One of the biggest retirement planning challenges is that we don’t know how long we will live. We are saving up to finance an unknown number of years in retirement. A conservative assumption that many people use is living until age 100. Yet, it’s extremely difficult to save for a retirement that long. For someone who retires at age 65, that’s a 35-year retirement.
Nearly half (48 percent) of Americans approaching retirement have no plans in place to make sure their money lasts the rest of their life, according to a recent Society of Actuaries online survey of 1,006 individuals between ages 45 and 70. Here are a few steps the workers who do have a plan in place are taking to protect themselves from outliving their savings.
Social Security. Social Security provides a guaranteed source of income that will last the rest of your life. Payments are also adjusted to keep up with inflation each year. However, when you claim can make a big difference in the amount of money you will receive in your 90s and beyond. While retirees can start their Social Security payments as early as age 62, payouts increase for each year you delay claiming up until age 70. The Society of Actuaries advises retirees to delay claiming Social Security as long as possible in order to secure higher payments later in life, when going back to work may no longer be an option.
[See The Baby Boomers Turn 65.]
Traditional pension. Workers fortunate enough to receive a traditional pension have another source of income guaranteed to last the rest of their life. However, just 6 percent of the older workers surveyed are counting on this quickly disappearing retirement benefit.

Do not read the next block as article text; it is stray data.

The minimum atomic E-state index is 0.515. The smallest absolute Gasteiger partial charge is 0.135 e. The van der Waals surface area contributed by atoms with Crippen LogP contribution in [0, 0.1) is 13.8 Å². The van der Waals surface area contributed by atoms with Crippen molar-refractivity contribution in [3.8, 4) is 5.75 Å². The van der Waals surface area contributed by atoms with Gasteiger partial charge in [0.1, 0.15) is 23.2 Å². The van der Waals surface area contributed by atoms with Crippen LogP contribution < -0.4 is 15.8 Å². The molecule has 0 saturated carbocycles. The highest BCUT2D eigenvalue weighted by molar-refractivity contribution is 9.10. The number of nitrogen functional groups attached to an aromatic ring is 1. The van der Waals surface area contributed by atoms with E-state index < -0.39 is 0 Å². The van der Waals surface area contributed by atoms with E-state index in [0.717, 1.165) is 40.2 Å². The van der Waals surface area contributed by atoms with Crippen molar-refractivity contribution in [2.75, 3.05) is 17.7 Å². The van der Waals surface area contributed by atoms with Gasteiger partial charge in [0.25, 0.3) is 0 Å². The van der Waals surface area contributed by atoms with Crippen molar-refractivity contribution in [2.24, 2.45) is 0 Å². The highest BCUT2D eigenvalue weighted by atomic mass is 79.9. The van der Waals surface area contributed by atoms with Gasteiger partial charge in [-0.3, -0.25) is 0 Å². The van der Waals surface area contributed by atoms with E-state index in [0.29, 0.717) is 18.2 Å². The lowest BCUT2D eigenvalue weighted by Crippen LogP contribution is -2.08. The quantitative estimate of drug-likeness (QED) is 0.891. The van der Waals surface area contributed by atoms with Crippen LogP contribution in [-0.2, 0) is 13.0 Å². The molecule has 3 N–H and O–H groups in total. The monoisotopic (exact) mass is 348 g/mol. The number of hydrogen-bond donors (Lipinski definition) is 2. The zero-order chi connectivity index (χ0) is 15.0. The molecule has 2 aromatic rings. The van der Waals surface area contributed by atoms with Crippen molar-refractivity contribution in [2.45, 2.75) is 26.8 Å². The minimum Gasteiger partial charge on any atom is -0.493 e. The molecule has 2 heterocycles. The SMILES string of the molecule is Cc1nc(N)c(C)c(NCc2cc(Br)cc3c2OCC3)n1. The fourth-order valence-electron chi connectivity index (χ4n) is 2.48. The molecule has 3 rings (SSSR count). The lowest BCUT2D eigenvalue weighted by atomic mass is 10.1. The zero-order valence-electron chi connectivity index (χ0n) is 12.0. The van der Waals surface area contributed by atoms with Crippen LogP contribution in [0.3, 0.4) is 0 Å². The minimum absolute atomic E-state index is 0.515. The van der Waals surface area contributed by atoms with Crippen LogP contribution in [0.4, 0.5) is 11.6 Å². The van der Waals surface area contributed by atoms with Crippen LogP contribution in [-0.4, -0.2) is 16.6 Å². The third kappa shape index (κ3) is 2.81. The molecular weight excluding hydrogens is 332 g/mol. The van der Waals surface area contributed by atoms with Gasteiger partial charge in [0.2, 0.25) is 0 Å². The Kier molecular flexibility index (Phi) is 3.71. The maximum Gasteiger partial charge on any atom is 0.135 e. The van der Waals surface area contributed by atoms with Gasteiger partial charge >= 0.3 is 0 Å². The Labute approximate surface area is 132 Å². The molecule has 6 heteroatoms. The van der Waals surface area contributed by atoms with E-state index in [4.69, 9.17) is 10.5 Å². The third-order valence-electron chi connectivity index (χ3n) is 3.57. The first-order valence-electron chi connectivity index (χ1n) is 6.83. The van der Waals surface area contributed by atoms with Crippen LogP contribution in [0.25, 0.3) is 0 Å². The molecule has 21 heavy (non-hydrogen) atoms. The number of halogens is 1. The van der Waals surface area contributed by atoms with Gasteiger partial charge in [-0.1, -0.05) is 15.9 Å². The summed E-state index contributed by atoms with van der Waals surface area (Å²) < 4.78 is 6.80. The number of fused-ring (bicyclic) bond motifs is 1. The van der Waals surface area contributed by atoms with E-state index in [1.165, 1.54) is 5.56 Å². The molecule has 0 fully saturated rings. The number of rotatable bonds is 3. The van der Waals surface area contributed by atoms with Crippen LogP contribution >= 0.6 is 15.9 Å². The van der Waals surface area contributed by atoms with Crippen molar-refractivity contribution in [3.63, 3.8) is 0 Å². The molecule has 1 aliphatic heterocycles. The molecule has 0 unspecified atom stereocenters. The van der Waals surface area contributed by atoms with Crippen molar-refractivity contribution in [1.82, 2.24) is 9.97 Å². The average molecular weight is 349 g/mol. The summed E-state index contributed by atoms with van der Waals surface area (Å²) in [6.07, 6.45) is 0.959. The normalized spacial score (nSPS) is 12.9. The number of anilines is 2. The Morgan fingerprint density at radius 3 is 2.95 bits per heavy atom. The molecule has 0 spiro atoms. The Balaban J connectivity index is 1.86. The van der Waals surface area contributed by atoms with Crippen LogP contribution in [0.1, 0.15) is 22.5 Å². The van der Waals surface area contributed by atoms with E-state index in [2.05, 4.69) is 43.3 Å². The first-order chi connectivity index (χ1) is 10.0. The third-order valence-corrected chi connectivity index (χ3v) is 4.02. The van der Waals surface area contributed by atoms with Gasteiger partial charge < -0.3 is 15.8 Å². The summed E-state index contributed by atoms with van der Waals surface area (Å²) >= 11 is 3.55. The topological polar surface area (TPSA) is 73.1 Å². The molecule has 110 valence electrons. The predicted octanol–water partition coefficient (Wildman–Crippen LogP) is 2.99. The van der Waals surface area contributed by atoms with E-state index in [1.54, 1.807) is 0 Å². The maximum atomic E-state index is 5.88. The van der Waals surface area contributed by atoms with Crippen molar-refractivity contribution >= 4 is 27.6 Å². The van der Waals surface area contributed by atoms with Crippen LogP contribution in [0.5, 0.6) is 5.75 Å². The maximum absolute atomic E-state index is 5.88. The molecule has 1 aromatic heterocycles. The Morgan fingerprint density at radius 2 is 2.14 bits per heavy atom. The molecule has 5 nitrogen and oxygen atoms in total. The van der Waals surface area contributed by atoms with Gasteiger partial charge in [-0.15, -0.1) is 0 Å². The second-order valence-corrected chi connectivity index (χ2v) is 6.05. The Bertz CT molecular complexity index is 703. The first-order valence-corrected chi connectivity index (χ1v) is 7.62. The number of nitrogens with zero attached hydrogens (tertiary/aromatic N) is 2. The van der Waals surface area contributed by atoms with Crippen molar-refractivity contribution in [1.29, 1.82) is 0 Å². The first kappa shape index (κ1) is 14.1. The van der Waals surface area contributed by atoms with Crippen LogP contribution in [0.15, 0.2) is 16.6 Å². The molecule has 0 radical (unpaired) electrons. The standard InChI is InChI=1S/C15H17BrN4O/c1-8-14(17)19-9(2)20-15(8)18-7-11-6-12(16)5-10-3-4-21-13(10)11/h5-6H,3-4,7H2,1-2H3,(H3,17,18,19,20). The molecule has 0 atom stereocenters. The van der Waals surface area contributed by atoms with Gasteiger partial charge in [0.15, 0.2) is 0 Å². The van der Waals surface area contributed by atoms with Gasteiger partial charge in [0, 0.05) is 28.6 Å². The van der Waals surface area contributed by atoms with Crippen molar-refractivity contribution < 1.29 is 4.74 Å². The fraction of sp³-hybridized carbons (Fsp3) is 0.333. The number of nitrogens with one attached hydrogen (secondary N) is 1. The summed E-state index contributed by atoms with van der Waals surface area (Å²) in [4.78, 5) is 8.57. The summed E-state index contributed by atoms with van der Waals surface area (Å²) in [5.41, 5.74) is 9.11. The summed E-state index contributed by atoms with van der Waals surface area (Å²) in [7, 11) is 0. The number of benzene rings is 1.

An annuity. Annuities are financial products that guarantee purchasers payments as long as they live. Some 20 percent of older workers plan to use some or all of their nest egg to purchase an annuity or similar type of financial instrument that promises to provide a fixed payment for life.
Medicare supplemental insurance policy. Between deductibles, copays, and coinsurance, many retirees with traditional Medicare find themselves with significant out-of-pocket expenses. Just over a quarter (26 percent) of workers on the verge of retirement plan to purchase a supplemental insurance policy that fills in some of the traditional Medicare coverage gaps or offers additional benefits.
Long-term care insurance. Medicare pays for a maximum of 100 days of nursing home care. After that, retirees must be able to pay for long-term care on their own. Many employees approaching retirement (19 percent) plan to purchase long-term care insurance, typically through a private company or the new national long-term care insurance program, Community Living Assistance Services and Supports (CLASS), created by recent health reform legislation.